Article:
In the experiments using the sample Wang56, δ13C values of methane and ethane do not display acceptable regressions with the reciprocals of gas proportions, whereas δ13C values of propane exhibit a negative correlation with 1/C3 (Figure 11(a)). Such patterns suggest that binary mixing of propane occurs during the main stage of oil generation (low propane contents and low δ13C values vs high propane contents and high δ13C values). The proportion of propane rises with the increase of pyrolysis temperatures (Table 5 and Figure 7(a)); thus, the content of propane is directly affected by thermal maturity levels. The carbon isotopic pattern for propane is mainly attributed to thermal maturation. Hydrocarbon gases generated at higher maturity levels are more enriched in heavier carbon isotopes compared with those generated at lower maturity levels as kerogen becomes isotopically heavier with the increase of thermal maturity levels [2, 47]. Unlike propane generated during the experiments, regressions of δ13C1–1/C1 and δ13C2–1/C2 values are not as rigorous as that for δ13C3–1/C3 (Figure 11(a)). This feature suggests that the binary mixing of these two gas species may have been weak during the main stage of oil generation.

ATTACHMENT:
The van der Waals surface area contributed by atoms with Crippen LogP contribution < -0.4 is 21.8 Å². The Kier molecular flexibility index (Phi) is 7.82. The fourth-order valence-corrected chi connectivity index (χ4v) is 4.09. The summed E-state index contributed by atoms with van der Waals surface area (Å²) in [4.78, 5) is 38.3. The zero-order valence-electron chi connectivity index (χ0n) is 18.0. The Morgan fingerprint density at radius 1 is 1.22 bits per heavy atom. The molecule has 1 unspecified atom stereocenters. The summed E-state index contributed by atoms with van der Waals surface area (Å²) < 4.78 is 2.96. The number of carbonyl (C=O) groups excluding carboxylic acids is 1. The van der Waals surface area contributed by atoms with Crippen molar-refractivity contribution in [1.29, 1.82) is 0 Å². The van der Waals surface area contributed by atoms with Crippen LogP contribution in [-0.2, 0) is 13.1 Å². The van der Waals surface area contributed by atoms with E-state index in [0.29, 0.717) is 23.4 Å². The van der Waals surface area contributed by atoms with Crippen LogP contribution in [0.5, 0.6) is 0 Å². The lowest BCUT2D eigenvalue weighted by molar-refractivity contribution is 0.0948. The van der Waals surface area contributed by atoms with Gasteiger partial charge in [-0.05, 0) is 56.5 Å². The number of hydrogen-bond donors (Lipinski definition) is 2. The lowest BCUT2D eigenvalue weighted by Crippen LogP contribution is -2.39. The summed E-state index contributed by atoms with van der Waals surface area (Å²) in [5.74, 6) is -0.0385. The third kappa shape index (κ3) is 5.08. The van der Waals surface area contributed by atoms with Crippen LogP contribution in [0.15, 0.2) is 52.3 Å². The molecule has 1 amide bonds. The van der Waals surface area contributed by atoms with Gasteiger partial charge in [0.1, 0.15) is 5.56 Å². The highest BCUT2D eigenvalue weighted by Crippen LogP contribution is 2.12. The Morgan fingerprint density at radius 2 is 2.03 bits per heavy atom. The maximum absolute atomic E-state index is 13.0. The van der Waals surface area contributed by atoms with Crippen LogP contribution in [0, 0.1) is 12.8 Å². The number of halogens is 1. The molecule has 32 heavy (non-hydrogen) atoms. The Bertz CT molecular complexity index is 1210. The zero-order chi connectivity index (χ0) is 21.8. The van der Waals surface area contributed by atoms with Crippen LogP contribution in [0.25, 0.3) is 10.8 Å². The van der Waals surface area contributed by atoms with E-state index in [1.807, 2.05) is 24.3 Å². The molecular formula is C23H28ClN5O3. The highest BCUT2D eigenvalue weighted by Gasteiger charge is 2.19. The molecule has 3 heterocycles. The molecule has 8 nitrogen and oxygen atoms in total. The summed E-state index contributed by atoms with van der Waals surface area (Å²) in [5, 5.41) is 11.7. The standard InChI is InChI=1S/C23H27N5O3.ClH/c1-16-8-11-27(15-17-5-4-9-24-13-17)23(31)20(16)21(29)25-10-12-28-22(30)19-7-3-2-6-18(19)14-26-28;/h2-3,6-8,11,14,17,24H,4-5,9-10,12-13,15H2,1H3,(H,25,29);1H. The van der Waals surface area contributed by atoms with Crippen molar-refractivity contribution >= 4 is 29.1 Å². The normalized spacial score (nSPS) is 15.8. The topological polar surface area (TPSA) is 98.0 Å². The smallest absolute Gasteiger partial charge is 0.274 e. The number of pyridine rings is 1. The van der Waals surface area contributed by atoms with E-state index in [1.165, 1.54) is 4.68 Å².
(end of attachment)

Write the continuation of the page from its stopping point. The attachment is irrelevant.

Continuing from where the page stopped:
In the experiments using the sample Xin521, δ13C values of methane, ethane, and propane display acceptable regressions with the reciprocals of gas proportions (Figure 11(b)). This pattern suggests that the binary mixing of these gas species occurs during the main stage of oil generation. The δ13C values of methane display a negative correlation with 1/C1 values (Figure 11(b)), and this pattern indicates that the two components are characterized by low methane contents/lower δ13C and high methane contents/higher δ13C, respectively. Similar to propane generated by the sample Wang56, such a methane mixing pattern may also be attributed to the mixing of gases generated from different maturity levels. In contrast, δ13C2 and δ13C3 ratios positively correlate 1/C2 and 1/C3 values, respectively (Figure 11(b)). This suggests that the mechanism of binary mixing of these gas species may be different from that for methane. Hydrocarbon gases generated via the thermal decomposition of kerogen can exhibit negative correlations in the plot of δ13Cn–1/Cn as kerogen becomes isotopically heavier with the increase in the amount of gas generated [47-51]. In addition to the degradation of kerogen, light hydrocarbon gases can be generated via the thermal decomposition of preexisting bitumen or oxygenated compounds formed at lower maturity levels. Gases generated via this process can have lower δ13C values compared with gases decomposed from kerogen contemporaneously [52]. Thermal degradation of preexisting organics is affected by oil expulsion/retention process as oils retained within source rocks are significant precursors for gas generation [1-3]. Therefore, the mixing of gases generated from these two processes is a potential mechanism responsible for the positive correlations in the plots of δ13C2–1/C2 and δ13C3–1/C3. Indeed, thermal evolution patterns of carbon isotopic ratios also support that mixing of gases with different genesis occurred during experiments. For example, carbon isotopic ratios of methane show an initial decrease between 300℃ and 350℃, followed by a subsequent increase (Figure 7(c)). In the early stages, gas primarily forms through the C–C cleavage of compounds such as carboxyl and carbonyl, which typically have heavier δ13C values [1-3]. As thermal maturity levels increase, larger quantities of kerogen-derived gas are generated, characterized by lighter δ13C values [2]. This could lead to the initial decrease in δ13C values from 300°C to 350°C [3]. Subsequently, the increase in δ13C values could be primarily attributed to the larger amount of gas derived from the thermal decomposition of kerogen and oil. The δ13C values of these two fractions become isotopically heavier as maturity levels rise [3]. In contrast to experiments using the sample Xin521, carbon isotopic data of ethane and propane generated from the experiments using the sample Wang56 do not display similar correlations in the plots of δ13Cn–1/Cn (Figure 11(a)). This suggests that mixing of gases generated via different process may have not occurred. This may be attributed to the higher hydrocarbon generation potential of kerogen in the sample Wang56 (HI = 756 mg/g·TOC) compared with the sample Xin521 (HI = 267 mg/g·TOC), and kerogen decomposition is likely the dominant mechanism for the gas generation (e.g., ethane and propane) from the sample Wang56.